Benedict XVI Reflects on the Middle East Synod
by Samir Khalil Samir
In his address to the Roman Curia, the Pontiff underlined communion with the Orthodox, the richness of Eastern traditions and the urgent need to reject violence in the context of tension in the Middle East. A comment from the scholar of Islam Fr. Samir (Part One).
Rome (AsiaNews) - Yesterday the Pope presented his Christmas greetings to cardinals and members of the Roma Curia. His address to them covered three points. Firstly, the Holy Father commented on the liturgical formula of Advent: "Excita, Domine, potentiam tuam, et veni" = Rouse your power, Lord, and come!Secondly, he focused on the Synod of the Churches of the Middle East which took place from 10 to 24 October. In the third place he reflected on his trip to Great Britain from 16 to 19 September. I would like to examine and comment upon what the Pope said on the second of these subjects.
The Pope's reflections were divided into two parts, focusing first on his trip to Cyprus (4 to 6 June) where he consigned the Synod's Instrumentum laboris to patriarchs and bishops, then on the Synod itself, which was held in the Vatican.
Benedict XVI's ideas are very concrete, being rooted in his deeply-felt experiences in the countries he visits and with the people he meets.
Ecumenism with the Orthodox
Cyprus is a country with an overwhelming Orthodox majority, at least in the Greek part of the island, and the Pope gratefully recalled the unforgettable hospitality of the Orthodox Church. At the same time he also made an ecumenical comment of immense spiritual and theological richness: "even if full communion is not yet granted to us", he said, "we have nevertheless established with joy that …" and he went on to list four characteristics.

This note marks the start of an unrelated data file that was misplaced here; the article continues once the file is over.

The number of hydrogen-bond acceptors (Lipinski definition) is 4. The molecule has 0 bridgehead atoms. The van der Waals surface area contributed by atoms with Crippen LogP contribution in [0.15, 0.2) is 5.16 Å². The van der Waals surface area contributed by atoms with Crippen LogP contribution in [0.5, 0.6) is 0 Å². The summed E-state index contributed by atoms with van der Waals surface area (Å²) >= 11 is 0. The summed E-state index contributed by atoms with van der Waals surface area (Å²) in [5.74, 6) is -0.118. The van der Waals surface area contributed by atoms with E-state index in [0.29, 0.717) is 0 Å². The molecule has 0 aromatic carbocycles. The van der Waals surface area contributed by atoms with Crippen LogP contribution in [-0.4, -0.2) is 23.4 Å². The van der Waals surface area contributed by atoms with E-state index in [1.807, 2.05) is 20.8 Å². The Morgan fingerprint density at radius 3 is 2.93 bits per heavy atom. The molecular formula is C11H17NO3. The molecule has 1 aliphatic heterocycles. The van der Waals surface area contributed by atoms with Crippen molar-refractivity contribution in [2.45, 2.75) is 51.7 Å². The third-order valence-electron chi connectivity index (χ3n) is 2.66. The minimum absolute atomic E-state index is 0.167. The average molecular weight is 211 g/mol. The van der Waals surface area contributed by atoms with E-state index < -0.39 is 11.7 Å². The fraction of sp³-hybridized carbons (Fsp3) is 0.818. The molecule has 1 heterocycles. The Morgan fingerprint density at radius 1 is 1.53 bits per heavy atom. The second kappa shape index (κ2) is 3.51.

This premise means two things: firstly, that communion with the Orthodox Church does exist, though it is not yet perfect and complete; and it is important that the head of the Catholic Church should clearly affirm that communion already exists. Secondly, it indicates the Pope's profound desire that "full communion" be achieved. Catholic theology recognises that the communion existing between the two Churches already permits "communicatio in sacris" (i.e. sharing, in particular the Eucharist) in certain circumstances, although for her part the Orthodox Church does not allow this.
As for the four characteristics that unite us, the Pope enumerated them as follows:
- "The basic form of the ancient Church unites us profoundly with one another".
- "The sacramental office of bishops as the bearer of apostolic tradition".
- "The reading of Scripture according to the hermeneutic of the Regula fidei".
- "Finally, our faith in the central place of the Eucharist in the Church’s life".
These four characteristics unite the two Churches profoundly, and listing them so clearly and plainly should act as a solid basis for ecumenical discussions between these two traditions.
The wealth of the Eastern Catholic tradition
When we speak of the Christian East we spontaneously think of Orthodoxy, and this is entirely natural if we compare the number of Orthodox with the number of Eastern Catholics. But not all the Middle East is like that. Such a situation is very evident in Egypt, where there are thirty times more Orthodox than Catholics, but things are different, for example, in Lebanon and in Iraq where Catholics slightly outnumber Orthodox.